E, varying and not very determinate, is the secondary voltage during the skew which depends on the primary compliance voltage and its source impedance. Cs and Lsec have an effect on ringing which is damped by Rb and core losses.
Cc rings with Lsec if the primary and secondary of the transformer have a common ground or have grounds with significant mutual capacitance. Toroidal CTs such as the Murata Power Solutions 5600C series can have lower values of Cc than bobbin-wound types.
Maximum width of pulsed currents is dependent on what droop can be tolerated and eventual saturation of the transformer core. With the 53200C CT, for a sensed current of 10 A, Tonmax is 23, 40 and 63.5 µs for Rb = 200, 100 and 50 ohms respectively before saturation. A rising slope to the sensed current reduces the allowed value. For example with 0.1 A/µs slope on the initial value of 10 A, Tonmax is just 21.1 µs for Rb = 200ohms.
Flux in a CT must be allowed to ‘reset’ between successive pulses otherwise ‘staircase saturation’ of the core can occur. Flux is proportional to current so for maximum speed of reset the magnetising current should decrease as quickly as possible driven by the reverse winding voltage from di/dt = – (E/L).
Rb however limits this voltage to – (Is . Rb). In practice unipolar current waveforms are sensed with the circuit of Figure 4. Here D1 blocks the reset current through Rb so Rr can be a high value giving fast, high voltage reset as long as there is also no reset current path around the transformer primary. However, the reset voltage increases in proportion to Rr and must be kept within the breakdown limit of D1.
Figure 4 Sensing unipolar current waveforms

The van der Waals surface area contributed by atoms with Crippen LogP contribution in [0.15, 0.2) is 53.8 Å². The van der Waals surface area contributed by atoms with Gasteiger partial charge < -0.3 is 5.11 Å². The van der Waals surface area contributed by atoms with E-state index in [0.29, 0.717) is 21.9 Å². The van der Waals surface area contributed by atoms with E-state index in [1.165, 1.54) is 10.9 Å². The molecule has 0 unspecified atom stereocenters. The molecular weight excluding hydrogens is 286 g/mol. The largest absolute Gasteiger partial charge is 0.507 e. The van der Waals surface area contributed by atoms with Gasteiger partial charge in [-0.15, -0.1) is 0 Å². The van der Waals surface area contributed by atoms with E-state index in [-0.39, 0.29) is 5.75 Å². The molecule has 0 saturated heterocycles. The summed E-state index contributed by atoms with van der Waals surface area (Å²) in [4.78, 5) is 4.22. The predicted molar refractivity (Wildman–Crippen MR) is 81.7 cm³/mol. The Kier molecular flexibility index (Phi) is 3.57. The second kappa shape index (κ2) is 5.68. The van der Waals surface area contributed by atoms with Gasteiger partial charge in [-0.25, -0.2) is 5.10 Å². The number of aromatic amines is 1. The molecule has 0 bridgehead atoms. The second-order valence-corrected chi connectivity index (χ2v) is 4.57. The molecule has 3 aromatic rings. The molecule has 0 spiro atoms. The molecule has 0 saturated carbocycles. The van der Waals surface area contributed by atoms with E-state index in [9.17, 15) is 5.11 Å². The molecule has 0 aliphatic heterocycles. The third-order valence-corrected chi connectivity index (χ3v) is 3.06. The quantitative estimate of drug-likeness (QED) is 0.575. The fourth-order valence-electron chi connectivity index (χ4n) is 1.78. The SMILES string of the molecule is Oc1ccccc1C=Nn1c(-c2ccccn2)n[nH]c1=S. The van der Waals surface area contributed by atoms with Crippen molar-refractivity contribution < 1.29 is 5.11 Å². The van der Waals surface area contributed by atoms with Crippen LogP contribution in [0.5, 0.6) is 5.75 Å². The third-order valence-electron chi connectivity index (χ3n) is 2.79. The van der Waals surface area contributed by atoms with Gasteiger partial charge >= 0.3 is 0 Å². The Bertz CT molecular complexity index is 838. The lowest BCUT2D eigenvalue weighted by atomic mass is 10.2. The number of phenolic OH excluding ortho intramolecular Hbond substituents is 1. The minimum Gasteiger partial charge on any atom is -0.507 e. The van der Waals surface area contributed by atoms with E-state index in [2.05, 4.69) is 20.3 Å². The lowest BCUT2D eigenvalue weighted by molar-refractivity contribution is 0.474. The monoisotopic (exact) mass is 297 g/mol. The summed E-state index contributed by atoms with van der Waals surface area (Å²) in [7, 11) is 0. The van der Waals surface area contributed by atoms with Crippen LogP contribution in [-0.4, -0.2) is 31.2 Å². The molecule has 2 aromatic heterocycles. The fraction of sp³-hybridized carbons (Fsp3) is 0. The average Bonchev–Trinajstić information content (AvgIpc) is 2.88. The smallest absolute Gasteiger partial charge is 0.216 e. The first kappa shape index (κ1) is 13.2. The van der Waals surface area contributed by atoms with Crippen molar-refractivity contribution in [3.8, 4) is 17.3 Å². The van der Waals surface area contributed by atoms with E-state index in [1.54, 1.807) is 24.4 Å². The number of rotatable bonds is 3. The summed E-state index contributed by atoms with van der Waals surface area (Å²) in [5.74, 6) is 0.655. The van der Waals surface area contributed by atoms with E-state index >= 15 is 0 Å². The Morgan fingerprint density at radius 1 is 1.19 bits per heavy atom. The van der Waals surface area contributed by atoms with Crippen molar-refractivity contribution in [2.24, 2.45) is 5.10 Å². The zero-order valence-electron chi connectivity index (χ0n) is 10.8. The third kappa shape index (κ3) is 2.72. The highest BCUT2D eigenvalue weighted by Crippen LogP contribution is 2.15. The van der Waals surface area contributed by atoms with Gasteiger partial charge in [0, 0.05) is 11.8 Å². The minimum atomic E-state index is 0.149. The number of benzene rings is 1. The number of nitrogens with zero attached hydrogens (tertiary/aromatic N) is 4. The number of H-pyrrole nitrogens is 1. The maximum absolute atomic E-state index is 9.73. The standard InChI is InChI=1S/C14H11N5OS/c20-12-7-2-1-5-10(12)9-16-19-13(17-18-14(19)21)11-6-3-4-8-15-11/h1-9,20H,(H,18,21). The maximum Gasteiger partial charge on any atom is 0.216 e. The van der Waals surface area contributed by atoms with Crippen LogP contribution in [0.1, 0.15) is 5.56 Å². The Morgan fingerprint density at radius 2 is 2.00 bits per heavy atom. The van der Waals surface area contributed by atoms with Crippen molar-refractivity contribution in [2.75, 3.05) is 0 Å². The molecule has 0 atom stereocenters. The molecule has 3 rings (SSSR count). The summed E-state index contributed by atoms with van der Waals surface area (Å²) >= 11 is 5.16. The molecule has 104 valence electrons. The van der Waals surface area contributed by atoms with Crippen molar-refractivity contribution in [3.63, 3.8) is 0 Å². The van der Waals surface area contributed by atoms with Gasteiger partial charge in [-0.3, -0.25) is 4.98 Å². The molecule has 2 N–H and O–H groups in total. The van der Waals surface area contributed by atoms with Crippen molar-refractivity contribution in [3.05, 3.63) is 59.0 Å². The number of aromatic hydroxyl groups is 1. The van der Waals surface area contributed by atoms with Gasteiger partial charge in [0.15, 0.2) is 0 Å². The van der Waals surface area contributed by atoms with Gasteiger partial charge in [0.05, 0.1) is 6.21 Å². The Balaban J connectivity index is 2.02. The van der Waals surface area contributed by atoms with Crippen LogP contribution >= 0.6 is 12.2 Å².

In real circuits, secondary winding capacitance sinks current and limits the voltage and speed of reset. If all the magnetising energy from the transformer resonantly transfers to Cs, the maximum possible peak voltage Vr is:
For our 5300C CT with for example a primary magnetising current of 2 A peak, maximum secondary reset voltage Vr is 163 V
Rr could be dispensed with and D1 rated for 163 V plus any cathode voltage. Remember however that this voltage also transforms to the primary winding, in this case, (-) 163/n=-0.815 V
If for example, the CT were in the emitter of a bipolar transistor or source of a low threshold MOSFET, held off by 0V on its base or gate, this voltage could turn on the transistor, possibly with disastrous consequences.
D1 adds to Rb voltage drop reflecting to the primary causing additional magnetising current and reset voltage compared with the bipolar sensing arrangement of Figure 1. A Schottky diode is preferred for D1 for this reason. A fast recovery diode should anyway be used as any recovery current delays reset. Figure 5 shows the simulated resonant reset voltage of the circuit of Figure 4 with Rr = 10 kΩ, a 10 V/ 5 us pulse and with 1N4148 and 1N4003 diodes showing the effect of the long recovery of the 1N4003.
Figure 5 Reset with fast and slow diodes
In summary, effects of the termination impedance and associated components can be tailored to optimise performance for best accuracy over the widest frequency or pulse width range often exceeding the headline specifications of the part.
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About the author
Paul Lee is Director of Business Development for Murata Power Solutions in Milton Keynes UK. He has been with the company for more than 22 years, previously as Director of Engineering. He has an honours degree in electronics from the University of Kent and is a Chartered Engineer.
Murata is a leading manufacturer of electronic components, modules, and devices. The complete range of this Technology house includes ceramic capacitors, resistors/thermistors, inductors/chokes, timing devices, buzzers, sensors and EMI suppression filters. Whilst the company gets the majority of its revenue from its ceramic capacitor products, it is also the world leader in Bluetooth® & WiFi™ Modules, the world's no.1 manufacturer of board-mount DC-DC converters and is a key manufacturer of standard and custom AC-DC power supplies. Established in 1944, Murata is headquartered in Japan and has European offices in Finland, France, Germany, Hungary, Italy, the Netherlands, Spain, Switzerland and the UK.